The existing literature and knowledge across many disciplines, including stone conservation and heritage management, is founded on an ability to react and adapt to changing situations, based on the knowledge and experience gained through past and current events. However, both reactive and anticipatory responses to threats to buildings are largely based on the premise that the past is the key to the future. predicted rapid changes in climatic conditions anticipated throughout the 21st century, results in a situation where past events can no longer be relied upon for driving future decision-making. Many of the established truisms and work practices of stone decay, cleaning and conservation may have to be amended, altered or abandoned when confronted with new challenges.
The existing stone conservation literature is too-often centered on understanding stone deterioration and providing appropriate solutions on a very simplisitic basis. Stone conservators are focused on solutions for ‘limestone’ problems and ‘sandstone’ problems, though these are very complex materials, containing sub-types of widely varying stone properties, durabilities, and responses to soiling and new environmental conditions. As the 21st century progresses, heritage professionals will see more complex interactions between stone decay and soiling processes and changing environmental conditions. There is a need for growing interaction between heritage professionals to respond to increasingly complex future architectural conservation problems. There will be a number of key shifts, which cannot currently be accurately quantified, but can be flagged as areas of concern. These include:
Stone Decay Processes: Stone decay is an extremely complex field, and many recent broad overviews of risk to cultural heritage have been forced to over-simplify stone decay processes in order to summarise one or more threats, at the risk of misconstruing or misinterpreting key concepts in how stones weather and soil.“Stones” are not a homogenous group, with over 1400 bedrock groups in the Republic of Ireland, each one of which may contain between one and five stone types, and each stone type may contain different ‘beds’. Granites, limestones, sandstones, siltstones, mudstones and a diverse range of igneous and metamorphic rock types were used in all periods of Irish architectural heritage. These stones display wide variability in physical properties, vary in their susceptibilities to different decay processes, show different decay forms when they deteriorate, and will not all respond in the same manner to changing environmental conditions.
Stone decay forms (such as flaking, scaling, and granular disintegration) cannot be universally attributed to a particular decay process. Many decay forms can present themselves in response to more than one decay process, and some may originate from two or more decay processes acting synergistically. Further, many stone decay processes are not based on gradual wearing down or retreat of a stone surface, but are episodic in nature. The stresses accumulated over a number of centuries within an apparently stable stone, combined with recent alterations in atmospheric pollution and/or environmental conditions and/or inappropriate conservation intervention can trigger rapid breakdown of a stone. The new alterations in environmental conditions brought about by changing climatic conditions project a scenario where relatively minor temperature and moisture fluctuations are likely to cross durability ‘thresholds’ for a number of stone types, especially porous sandstones, likely to lead to sudden, dramatic recession and failure of stone surfaces.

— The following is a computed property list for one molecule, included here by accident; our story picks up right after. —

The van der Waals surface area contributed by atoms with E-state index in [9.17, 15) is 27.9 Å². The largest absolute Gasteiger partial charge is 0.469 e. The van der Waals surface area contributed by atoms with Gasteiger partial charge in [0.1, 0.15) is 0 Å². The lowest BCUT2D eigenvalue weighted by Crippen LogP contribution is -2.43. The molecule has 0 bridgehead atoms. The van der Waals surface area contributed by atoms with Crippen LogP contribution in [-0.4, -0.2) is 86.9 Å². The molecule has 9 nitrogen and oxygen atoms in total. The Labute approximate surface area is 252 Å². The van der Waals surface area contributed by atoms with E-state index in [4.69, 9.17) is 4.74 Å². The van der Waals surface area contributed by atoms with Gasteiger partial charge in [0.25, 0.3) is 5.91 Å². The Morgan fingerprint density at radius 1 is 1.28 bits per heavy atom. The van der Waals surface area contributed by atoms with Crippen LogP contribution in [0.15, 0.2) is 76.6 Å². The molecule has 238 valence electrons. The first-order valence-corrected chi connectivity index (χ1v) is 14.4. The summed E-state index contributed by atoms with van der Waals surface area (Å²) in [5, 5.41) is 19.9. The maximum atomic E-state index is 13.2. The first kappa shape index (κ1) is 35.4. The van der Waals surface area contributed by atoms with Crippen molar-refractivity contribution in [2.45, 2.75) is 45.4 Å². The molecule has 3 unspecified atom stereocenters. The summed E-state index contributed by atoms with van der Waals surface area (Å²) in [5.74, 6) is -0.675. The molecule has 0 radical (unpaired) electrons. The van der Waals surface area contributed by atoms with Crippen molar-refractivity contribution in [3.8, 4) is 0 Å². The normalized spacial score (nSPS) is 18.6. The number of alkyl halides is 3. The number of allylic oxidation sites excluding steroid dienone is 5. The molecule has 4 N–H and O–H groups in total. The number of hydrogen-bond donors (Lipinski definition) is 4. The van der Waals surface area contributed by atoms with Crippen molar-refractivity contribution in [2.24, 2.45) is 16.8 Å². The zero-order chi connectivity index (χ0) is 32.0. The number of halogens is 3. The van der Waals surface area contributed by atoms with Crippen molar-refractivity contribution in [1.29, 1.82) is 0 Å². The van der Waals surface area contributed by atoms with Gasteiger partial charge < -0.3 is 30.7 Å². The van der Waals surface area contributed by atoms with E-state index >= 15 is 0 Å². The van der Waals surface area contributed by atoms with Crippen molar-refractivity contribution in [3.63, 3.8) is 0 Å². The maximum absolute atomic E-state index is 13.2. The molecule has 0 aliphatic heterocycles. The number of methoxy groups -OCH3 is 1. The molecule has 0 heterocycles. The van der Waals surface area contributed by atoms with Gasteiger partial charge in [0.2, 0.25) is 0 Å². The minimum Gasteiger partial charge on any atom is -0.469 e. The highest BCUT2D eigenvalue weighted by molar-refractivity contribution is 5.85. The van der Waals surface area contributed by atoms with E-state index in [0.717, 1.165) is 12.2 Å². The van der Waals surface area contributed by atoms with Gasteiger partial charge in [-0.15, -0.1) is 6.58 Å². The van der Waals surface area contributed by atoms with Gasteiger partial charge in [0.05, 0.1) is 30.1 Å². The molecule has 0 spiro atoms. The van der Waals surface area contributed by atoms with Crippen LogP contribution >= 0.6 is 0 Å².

Salt Decay Processes: Salt decay is potentially the most damaging process to affect Irish building stone through the 21st century. Warmer, drier summers form conditions suitable for the accumulation of salts in building stones, without the “washing” effect of the frequent precipitation events which have been naturally removing salts from building surfaces. Any salt deposition is likely to act in combination with fluctuating temperature and moisture levels resulting in damaging salt crystallisation, especially in the east and south-east of the country. However, salts of marine origin known to be extremely damaging to architectural heritage, and were detected at low levels to coastal and inland unpolluted environments in Ireland. If these salts begin to accumulate to harmful levels under new climatic conditions through a decrease in natural rainfall “washing”, there is significant potential for salt-based decay to occur in all parts of the country.
Soiling Processes: Current projections for a decrease in summer rainfall will both decrease the effect of this natural “washing”, and increase the time available for dry deposition of airborne particulate matter on building surfaces. Building stones in urban areas act as passive repositories for gaseous and particulate airborne pollutants entrapped by dry and wet deposition, and the composition of soiling changes to accommodate new classes of air pollutants as air quality changes. New soiling in urban areas is most likely to be based on vehicle emissions. Traffic pollution tends to be more severe at street level than roof level, and rapid soiling is likely in areas of heavy traffic. The new soiling is also likely to be distributed in markedly different patterns to historical soiling, controlled by traffic emissions and removal or redistribution of soiling by wind-driven rain.
Diesel-emitting traffic in areas with granite, limestone and sandstone buildings may see a return to sulphate deposition resulting in black gypsum-rich crusts. However, there will be variability in the composition of black-coloured crusts due to the multi-pollutant nature of modern airborne particles. Some of the emissions will promote the growth of black biofilm soiling in urban contexts, which can be best removed with a mild biocide. Some of the crusts are likely to contain significantly more iron-bearing components than previous soiling crusts, leading to the possibility of significant and potentially irreversible staining if the soiling is allowed to remain on the building surface, or if the soiling is attempted to be ‘cleaned’ without first analysing the composition of the soiling layer, and the interface between stone substrate and soiling crust. And much of the soiling is likely to at ground level rather than to the eaves and cornices where conservation and cleaning efforts are currently focused.